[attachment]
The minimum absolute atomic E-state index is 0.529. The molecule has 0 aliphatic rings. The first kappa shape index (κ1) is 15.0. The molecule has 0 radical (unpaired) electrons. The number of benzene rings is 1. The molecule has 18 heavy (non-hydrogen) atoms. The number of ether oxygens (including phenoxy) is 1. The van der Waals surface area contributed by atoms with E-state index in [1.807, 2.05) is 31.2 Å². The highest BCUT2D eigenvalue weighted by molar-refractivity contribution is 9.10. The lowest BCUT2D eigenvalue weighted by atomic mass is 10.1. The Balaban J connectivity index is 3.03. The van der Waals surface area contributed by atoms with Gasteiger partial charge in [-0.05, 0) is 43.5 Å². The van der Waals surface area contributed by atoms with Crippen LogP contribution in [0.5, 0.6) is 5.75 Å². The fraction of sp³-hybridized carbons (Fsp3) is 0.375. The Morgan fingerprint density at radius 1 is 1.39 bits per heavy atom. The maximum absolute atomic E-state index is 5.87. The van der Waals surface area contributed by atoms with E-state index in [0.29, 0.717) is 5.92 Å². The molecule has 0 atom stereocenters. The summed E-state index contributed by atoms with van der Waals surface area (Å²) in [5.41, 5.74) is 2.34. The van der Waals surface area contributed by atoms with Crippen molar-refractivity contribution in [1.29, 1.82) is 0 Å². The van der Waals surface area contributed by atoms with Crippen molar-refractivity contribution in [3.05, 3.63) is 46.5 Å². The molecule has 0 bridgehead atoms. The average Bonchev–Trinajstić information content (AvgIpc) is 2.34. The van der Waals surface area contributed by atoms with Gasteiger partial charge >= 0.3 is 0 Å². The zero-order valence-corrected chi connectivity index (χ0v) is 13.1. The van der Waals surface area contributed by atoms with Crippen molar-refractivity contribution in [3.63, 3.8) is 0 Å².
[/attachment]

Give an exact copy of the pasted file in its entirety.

The minimum absolute atomic E-state index is 0.529. The molecule has 0 aliphatic rings. The first kappa shape index (κ1) is 15.0. The molecule has 0 radical (unpaired) electrons. The number of benzene rings is 1. The molecule has 18 heavy (non-hydrogen) atoms. The number of ether oxygens (including phenoxy) is 1. The van der Waals surface area contributed by atoms with E-state index in [1.807, 2.05) is 31.2 Å². The highest BCUT2D eigenvalue weighted by molar-refractivity contribution is 9.10. The lowest BCUT2D eigenvalue weighted by atomic mass is 10.1. The Balaban J connectivity index is 3.03. The van der Waals surface area contributed by atoms with Gasteiger partial charge in [-0.05, 0) is 43.5 Å². The van der Waals surface area contributed by atoms with Crippen LogP contribution in [0.5, 0.6) is 5.75 Å². The fraction of sp³-hybridized carbons (Fsp3) is 0.375. The Morgan fingerprint density at radius 1 is 1.39 bits per heavy atom. The maximum absolute atomic E-state index is 5.87. The van der Waals surface area contributed by atoms with E-state index in [0.29, 0.717) is 5.92 Å². The molecule has 0 atom stereocenters. The summed E-state index contributed by atoms with van der Waals surface area (Å²) in [5.41, 5.74) is 2.34. The van der Waals surface area contributed by atoms with Crippen molar-refractivity contribution in [1.29, 1.82) is 0 Å². The van der Waals surface area contributed by atoms with Crippen molar-refractivity contribution in [3.05, 3.63) is 46.5 Å². The molecule has 0 bridgehead atoms. The average Bonchev–Trinajstić information content (AvgIpc) is 2.34. The van der Waals surface area contributed by atoms with Gasteiger partial charge >= 0.3 is 0 Å². The zero-order valence-corrected chi connectivity index (χ0v) is 13.1. The van der Waals surface area contributed by atoms with Crippen molar-refractivity contribution in [3.63, 3.8) is 0 Å².